Sound and multimedia in general needs to “just work” out of the box. Users don’t want to think about things like multiple apps accessing the sound card, sound systems, or anything else. They just want it to work. Same goes for the ability to actually view multimedia content. The ability to obtain and install the necessary codecs should also be totally transparent to the end-user.
Common plugins like Flash, Shockwave and Java need to be easy to install and actually work once installed without lots of tweaking.
Now I’m told that Linspire has a lot of the multimedia stuff built-in. Haven’t tried it, but maybe I will in the near future.
Now, back to Ubuntu. The interface on Ubuntu was not bad. My son was able to use it after showing him a couple of times. I like how you don’t use the root account to do stuff and it’s all set up to use sudo. When you do something that needs root in the UI, you are prompted for your own password. You can easily set up accounts in the UI and ensure they don’t have administrative rights. This is one thing the Mac does right, it’s nice to see that Ubuntu got it right too.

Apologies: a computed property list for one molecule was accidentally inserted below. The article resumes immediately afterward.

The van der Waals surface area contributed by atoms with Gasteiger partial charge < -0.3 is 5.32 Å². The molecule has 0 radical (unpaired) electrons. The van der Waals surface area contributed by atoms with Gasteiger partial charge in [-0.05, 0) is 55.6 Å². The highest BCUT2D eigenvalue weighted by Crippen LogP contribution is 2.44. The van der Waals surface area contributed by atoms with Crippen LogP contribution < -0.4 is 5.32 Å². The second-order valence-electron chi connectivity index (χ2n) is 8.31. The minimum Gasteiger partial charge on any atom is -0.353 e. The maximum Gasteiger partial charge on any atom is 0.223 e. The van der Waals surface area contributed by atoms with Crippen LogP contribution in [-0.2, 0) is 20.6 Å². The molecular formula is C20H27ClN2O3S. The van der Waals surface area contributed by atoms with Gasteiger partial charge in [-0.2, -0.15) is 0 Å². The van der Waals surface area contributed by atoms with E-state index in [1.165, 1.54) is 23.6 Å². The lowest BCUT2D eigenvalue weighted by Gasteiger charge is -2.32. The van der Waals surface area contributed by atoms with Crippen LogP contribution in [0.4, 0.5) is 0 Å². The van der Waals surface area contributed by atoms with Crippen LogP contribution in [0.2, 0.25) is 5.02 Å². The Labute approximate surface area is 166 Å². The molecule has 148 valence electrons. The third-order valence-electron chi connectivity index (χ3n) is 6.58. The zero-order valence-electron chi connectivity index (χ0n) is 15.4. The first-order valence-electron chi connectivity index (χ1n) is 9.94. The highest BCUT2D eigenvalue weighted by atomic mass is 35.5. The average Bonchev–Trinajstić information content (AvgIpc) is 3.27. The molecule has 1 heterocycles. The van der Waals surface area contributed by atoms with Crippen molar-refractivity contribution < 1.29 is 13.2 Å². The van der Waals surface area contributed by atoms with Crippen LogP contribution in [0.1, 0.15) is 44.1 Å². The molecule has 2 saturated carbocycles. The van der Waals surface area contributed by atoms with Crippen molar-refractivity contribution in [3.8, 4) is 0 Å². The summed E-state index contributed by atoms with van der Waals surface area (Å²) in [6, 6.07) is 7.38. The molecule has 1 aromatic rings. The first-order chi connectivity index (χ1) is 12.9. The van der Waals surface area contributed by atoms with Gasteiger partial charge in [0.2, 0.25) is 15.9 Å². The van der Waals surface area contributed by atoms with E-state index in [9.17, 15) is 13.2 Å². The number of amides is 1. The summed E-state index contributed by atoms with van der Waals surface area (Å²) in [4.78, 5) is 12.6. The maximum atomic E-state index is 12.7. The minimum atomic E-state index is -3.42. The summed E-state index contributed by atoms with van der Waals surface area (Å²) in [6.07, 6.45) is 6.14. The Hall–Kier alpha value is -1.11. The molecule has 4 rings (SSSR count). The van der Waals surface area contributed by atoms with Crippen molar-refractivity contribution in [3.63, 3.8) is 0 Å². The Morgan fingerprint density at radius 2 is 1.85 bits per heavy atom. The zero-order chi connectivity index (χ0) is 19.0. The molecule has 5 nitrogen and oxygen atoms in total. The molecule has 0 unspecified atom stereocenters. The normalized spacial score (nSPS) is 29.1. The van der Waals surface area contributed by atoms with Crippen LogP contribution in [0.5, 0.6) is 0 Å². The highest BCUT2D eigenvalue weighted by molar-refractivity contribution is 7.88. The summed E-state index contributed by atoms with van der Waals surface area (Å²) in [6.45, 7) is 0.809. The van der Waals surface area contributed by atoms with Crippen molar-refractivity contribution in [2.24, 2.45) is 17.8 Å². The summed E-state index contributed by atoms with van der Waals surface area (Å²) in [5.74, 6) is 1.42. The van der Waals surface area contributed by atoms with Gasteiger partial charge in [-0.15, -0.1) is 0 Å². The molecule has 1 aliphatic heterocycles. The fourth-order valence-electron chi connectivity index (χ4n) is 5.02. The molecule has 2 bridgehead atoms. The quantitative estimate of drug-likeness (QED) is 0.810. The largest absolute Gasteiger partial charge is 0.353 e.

Though I think Ubuntu isn’t bad, and I’ll leave it on my son’s computer for the time being, I’ll stick with Gentoo where I’ve got KDE using ALSA directly without using arts. Yes, it’s a constant battle to be up to date, compiling everything anytime an update comes out, but my system is stable, and it’s not like I do large-scale updates while using the computer. There is some advantage to having more than one computer.
Of course, now that I think about it, actually installing Windows can be just as painful if not moreso. The issues experienced are different, but the overall experience is just as painful. But I think where Windows still has a leg-up on Windows is availability of compatible hardware and software.
That isn’t to say there isn’t a plethora of Linux-compatible hardware or software. Linux software can be found on the net cheaper (and in some cases more legal) than Windows software, but you certainly can’t find much Linux software in the store beyond possibly an old boxed copy of RedHat or SUSE.